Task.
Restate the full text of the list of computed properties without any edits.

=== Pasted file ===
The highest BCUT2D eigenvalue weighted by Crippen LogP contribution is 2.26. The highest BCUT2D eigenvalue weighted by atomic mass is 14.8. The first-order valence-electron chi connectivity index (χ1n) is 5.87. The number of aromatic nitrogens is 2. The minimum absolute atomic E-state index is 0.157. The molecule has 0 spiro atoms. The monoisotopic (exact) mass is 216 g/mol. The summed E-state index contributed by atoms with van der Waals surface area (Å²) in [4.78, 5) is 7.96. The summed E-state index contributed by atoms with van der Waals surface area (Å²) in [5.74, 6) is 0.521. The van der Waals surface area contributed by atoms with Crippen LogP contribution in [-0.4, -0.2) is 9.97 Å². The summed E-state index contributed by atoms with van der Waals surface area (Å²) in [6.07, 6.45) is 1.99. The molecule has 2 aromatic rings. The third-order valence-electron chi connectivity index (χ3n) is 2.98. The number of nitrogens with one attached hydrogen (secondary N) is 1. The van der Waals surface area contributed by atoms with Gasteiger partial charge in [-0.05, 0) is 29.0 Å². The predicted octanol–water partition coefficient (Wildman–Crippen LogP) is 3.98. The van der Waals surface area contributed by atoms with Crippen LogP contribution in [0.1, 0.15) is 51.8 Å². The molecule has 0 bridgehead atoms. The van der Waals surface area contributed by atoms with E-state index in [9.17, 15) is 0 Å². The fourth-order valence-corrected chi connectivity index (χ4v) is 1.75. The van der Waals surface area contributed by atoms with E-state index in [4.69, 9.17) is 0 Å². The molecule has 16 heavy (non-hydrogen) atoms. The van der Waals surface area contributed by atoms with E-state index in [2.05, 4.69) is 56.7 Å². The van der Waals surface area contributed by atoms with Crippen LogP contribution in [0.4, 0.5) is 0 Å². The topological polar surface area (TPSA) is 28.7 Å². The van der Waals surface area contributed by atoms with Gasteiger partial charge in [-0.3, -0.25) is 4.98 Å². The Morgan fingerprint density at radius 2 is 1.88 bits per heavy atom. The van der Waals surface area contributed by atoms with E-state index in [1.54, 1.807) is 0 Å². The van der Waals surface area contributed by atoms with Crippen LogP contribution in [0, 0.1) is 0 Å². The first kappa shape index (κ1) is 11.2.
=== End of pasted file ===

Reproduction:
The highest BCUT2D eigenvalue weighted by Crippen LogP contribution is 2.26. The highest BCUT2D eigenvalue weighted by atomic mass is 14.8. The first-order valence-electron chi connectivity index (χ1n) is 5.87. The number of aromatic nitrogens is 2. The minimum absolute atomic E-state index is 0.157. The molecule has 0 spiro atoms. The monoisotopic (exact) mass is 216 g/mol. The summed E-state index contributed by atoms with van der Waals surface area (Å²) in [4.78, 5) is 7.96. The summed E-state index contributed by atoms with van der Waals surface area (Å²) in [5.74, 6) is 0.521. The van der Waals surface area contributed by atoms with Crippen LogP contribution in [-0.4, -0.2) is 9.97 Å². The summed E-state index contributed by atoms with van der Waals surface area (Å²) in [6.07, 6.45) is 1.99. The molecule has 2 aromatic rings. The third-order valence-electron chi connectivity index (χ3n) is 2.98. The number of nitrogens with one attached hydrogen (secondary N) is 1. The van der Waals surface area contributed by atoms with Gasteiger partial charge in [-0.05, 0) is 29.0 Å². The predicted octanol–water partition coefficient (Wildman–Crippen LogP) is 3.98. The van der Waals surface area contributed by atoms with Crippen LogP contribution in [0.1, 0.15) is 51.8 Å². The molecule has 0 bridgehead atoms. The van der Waals surface area contributed by atoms with E-state index in [9.17, 15) is 0 Å². The fourth-order valence-corrected chi connectivity index (χ4v) is 1.75. The van der Waals surface area contributed by atoms with E-state index in [4.69, 9.17) is 0 Å². The molecule has 16 heavy (non-hydrogen) atoms. The van der Waals surface area contributed by atoms with E-state index in [2.05, 4.69) is 56.7 Å². The van der Waals surface area contributed by atoms with Crippen LogP contribution in [0.4, 0.5) is 0 Å². The topological polar surface area (TPSA) is 28.7 Å². The van der Waals surface area contributed by atoms with Gasteiger partial charge in [-0.3, -0.25) is 4.98 Å². The Morgan fingerprint density at radius 2 is 1.88 bits per heavy atom. The van der Waals surface area contributed by atoms with E-state index in [1.54, 1.807) is 0 Å². The van der Waals surface area contributed by atoms with Crippen LogP contribution in [0, 0.1) is 0 Å². The first kappa shape index (κ1) is 11.2.